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Preparing for Divorce

sad preteen boy unhappy about parents divorce, hold man and woman paper drawing torn apart

  1. Assets and Liabilities – Make a List

    Oregon divorce and support laws divide assets and distribute income. When preparing to divorce, gather all your financial documents in preparation to share with your attorney. Think about documents related to real and personal property, monthly debts and expenses, bank and investment accounts, credit cards and loans, retirement and pension accounts, and any other financial documents you can think of. Your attorney can use these documents to negotiate a financial settlement or prepare for a trial if settlement isn’t feasible.

  2. Protecting Assets and Minimizing Debts

    Consider opening your own banking and credit card accounts. Do what you can to limit your soon to be ex-spouse’s access to your credit. This can be a delicate subject if you are the primary income earner. Your objective is to protect assets from dissipation and minimize new debts without leaving your family in a bad situation. Once divorce is filed, the court will order that neither party dissipate or hide property nor encumber assets or take on extraordinary marital debt. Often, all new debt from the time parties separate are allocated to the party who signed for that debt.

  3. Setting Expectations about Your Assets

    Oregon is not a “community property” state, it is a “just and equitable” state. This means that the court will fairly and equitably divide all property and debt acquired during the marriage. Some of this property is less obvious, like the increase in value on real property, businesses, and pensions/retirement accounts. Oregon law requires divorcing people to disclose to each other all assets and liabilities so that everyone knows the nature of the marital estate being divided. Oregon law, for the most part, doesn’t care whose name is on a debt or asset: if it was acquired during the marriage there is a presumption that each party equally contributed to its acquisition. Practically speaking, each party will leave the marriage in relatively equal financial standing.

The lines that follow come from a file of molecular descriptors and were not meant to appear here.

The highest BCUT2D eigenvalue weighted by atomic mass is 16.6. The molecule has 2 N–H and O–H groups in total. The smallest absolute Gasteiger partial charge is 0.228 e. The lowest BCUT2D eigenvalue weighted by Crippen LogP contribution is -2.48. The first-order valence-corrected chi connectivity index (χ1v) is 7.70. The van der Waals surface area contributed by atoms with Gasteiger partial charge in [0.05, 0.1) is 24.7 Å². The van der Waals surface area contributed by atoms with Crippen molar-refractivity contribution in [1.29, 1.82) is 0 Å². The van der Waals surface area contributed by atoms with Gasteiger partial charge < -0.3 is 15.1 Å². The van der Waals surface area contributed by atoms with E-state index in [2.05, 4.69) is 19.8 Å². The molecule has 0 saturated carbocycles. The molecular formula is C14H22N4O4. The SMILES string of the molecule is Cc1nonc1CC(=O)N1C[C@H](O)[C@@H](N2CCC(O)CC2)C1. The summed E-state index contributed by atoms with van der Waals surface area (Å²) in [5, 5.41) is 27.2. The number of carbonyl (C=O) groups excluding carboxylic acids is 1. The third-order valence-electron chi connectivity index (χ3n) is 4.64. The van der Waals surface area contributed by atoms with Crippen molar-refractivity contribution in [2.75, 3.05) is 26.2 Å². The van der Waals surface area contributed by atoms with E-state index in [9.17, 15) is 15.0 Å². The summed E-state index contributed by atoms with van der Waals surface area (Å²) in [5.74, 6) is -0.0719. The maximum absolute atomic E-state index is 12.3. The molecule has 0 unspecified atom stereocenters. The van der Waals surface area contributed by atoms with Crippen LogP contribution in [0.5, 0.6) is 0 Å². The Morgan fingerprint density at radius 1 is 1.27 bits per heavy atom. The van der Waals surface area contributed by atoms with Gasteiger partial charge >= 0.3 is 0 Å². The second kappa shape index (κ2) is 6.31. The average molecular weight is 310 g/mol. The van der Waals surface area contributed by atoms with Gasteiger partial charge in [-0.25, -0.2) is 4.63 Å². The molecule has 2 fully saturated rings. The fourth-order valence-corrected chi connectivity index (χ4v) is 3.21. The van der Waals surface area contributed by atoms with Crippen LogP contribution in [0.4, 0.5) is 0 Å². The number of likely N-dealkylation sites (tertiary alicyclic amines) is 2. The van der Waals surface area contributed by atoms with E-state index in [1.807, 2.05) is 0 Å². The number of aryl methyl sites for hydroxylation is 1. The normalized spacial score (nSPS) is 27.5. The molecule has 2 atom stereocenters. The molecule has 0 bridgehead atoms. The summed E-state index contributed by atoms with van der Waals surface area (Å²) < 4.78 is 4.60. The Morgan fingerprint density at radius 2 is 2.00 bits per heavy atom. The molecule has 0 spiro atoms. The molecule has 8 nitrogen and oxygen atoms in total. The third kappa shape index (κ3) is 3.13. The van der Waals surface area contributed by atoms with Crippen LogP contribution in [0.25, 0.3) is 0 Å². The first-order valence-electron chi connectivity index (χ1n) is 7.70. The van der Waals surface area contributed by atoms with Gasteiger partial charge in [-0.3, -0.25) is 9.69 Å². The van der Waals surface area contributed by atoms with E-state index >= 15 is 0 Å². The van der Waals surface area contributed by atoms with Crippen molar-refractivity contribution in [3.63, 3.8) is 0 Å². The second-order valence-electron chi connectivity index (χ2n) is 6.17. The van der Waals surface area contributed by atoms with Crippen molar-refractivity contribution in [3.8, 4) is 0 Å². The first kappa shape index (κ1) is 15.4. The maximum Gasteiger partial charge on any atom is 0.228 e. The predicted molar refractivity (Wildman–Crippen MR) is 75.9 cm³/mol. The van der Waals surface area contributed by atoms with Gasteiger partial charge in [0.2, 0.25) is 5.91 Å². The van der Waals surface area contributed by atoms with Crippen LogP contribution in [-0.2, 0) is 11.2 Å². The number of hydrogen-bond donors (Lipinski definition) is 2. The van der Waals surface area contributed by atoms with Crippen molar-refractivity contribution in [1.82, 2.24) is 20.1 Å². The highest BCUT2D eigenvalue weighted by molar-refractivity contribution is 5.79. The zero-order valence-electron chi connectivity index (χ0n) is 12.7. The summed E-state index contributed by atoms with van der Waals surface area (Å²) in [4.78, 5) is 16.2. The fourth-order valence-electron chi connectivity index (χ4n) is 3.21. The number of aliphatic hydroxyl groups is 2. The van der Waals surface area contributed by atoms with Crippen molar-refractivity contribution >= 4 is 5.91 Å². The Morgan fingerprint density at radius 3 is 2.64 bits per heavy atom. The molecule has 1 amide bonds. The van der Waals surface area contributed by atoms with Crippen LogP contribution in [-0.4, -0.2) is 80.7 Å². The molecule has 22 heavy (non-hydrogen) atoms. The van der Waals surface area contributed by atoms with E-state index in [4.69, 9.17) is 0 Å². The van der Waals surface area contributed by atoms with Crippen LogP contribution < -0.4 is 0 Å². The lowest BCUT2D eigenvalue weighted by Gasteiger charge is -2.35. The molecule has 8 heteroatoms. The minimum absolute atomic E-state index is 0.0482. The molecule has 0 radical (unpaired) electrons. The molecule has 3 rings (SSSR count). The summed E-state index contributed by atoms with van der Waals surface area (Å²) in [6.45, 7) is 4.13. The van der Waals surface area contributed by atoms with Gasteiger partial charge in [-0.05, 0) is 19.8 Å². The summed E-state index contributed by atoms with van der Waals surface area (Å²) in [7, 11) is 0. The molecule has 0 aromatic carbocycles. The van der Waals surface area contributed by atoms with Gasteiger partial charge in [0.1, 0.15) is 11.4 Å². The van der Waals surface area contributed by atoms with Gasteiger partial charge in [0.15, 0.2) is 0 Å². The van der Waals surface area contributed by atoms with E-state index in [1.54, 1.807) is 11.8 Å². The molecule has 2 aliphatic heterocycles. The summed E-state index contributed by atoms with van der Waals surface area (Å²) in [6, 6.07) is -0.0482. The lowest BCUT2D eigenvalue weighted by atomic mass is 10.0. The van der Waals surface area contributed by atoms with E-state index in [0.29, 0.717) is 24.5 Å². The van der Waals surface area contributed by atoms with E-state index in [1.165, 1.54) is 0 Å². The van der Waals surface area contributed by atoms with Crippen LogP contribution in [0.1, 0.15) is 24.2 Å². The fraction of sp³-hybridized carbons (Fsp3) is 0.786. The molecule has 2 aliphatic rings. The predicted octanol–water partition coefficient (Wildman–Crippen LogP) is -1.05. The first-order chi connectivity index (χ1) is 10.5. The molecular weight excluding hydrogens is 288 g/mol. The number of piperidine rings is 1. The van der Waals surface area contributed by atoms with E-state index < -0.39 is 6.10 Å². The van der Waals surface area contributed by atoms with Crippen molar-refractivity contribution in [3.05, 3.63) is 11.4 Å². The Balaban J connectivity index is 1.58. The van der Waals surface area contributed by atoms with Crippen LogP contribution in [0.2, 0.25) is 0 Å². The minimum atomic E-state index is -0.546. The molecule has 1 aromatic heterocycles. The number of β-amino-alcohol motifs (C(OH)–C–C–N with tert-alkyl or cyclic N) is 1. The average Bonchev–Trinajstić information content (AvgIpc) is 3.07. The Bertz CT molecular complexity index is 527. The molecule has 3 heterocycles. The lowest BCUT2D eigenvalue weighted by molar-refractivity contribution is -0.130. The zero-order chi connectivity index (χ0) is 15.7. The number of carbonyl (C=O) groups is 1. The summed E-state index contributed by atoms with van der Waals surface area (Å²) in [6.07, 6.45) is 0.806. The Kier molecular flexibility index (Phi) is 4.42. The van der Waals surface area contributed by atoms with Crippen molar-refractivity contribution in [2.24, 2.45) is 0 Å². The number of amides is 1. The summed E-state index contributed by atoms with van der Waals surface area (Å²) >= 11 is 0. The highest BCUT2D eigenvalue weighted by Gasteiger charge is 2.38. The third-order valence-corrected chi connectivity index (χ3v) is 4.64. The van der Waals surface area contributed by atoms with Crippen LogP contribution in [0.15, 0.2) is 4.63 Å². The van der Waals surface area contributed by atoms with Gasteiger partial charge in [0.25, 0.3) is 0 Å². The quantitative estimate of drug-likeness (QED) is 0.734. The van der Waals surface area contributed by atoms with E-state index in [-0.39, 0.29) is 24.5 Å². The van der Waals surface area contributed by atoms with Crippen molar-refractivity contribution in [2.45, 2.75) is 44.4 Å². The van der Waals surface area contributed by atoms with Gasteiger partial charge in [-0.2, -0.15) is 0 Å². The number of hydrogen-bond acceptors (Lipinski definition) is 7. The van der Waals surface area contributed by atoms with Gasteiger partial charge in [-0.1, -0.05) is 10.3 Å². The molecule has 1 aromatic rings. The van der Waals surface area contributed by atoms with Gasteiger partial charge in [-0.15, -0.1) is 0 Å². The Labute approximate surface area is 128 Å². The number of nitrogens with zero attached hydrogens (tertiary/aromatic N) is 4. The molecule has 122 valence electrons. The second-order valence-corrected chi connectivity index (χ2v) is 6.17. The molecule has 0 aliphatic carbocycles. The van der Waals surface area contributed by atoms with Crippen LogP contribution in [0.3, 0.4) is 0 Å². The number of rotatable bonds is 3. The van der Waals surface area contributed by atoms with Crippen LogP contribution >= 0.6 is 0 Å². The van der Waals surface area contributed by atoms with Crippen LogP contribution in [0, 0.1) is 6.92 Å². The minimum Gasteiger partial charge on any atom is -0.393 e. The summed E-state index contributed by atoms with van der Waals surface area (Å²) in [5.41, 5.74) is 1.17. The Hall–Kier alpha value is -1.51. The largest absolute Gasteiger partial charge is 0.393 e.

4. Staying Current on Bills

    Until the date of dissolution, all debts and assets acquired during the marriage are considered joint. Even if only your partner’s name is on the debt. Until you come to a marital settlement agreement and/or the court rules and enters a judgment, you are each obligated to make your monthly and periodic payments. For example, maybe you are keeping the house and one of the cars, but right now your partner makes those payments. During the divorce, they may not make those payments and put one or both loans in default. You need to make arrangements to protect your future interests and pay those debts.

  5. Setting Expectations about Kids and Support

    Sometimes men get custody of the kids and women pay spousal support. Sometimes there are two moms or two dads.  While it is true that women most often get the kids, and are paid spousal and child support, it isn’t a given. Spousal support will be ordered depending on the length of the marriage, the reliance of one party on the other party’s income, the disparity of that income, and the age and ability of the parties to work (among some other factors you should discuss with your attorney). Women who are the primary earners can and will be ordered to pay spousal and child support if the circumstances warrant it. You are well advised to talk to an attorney honestly about your situation before you come to any conclusions about how your post-divorce life will look.

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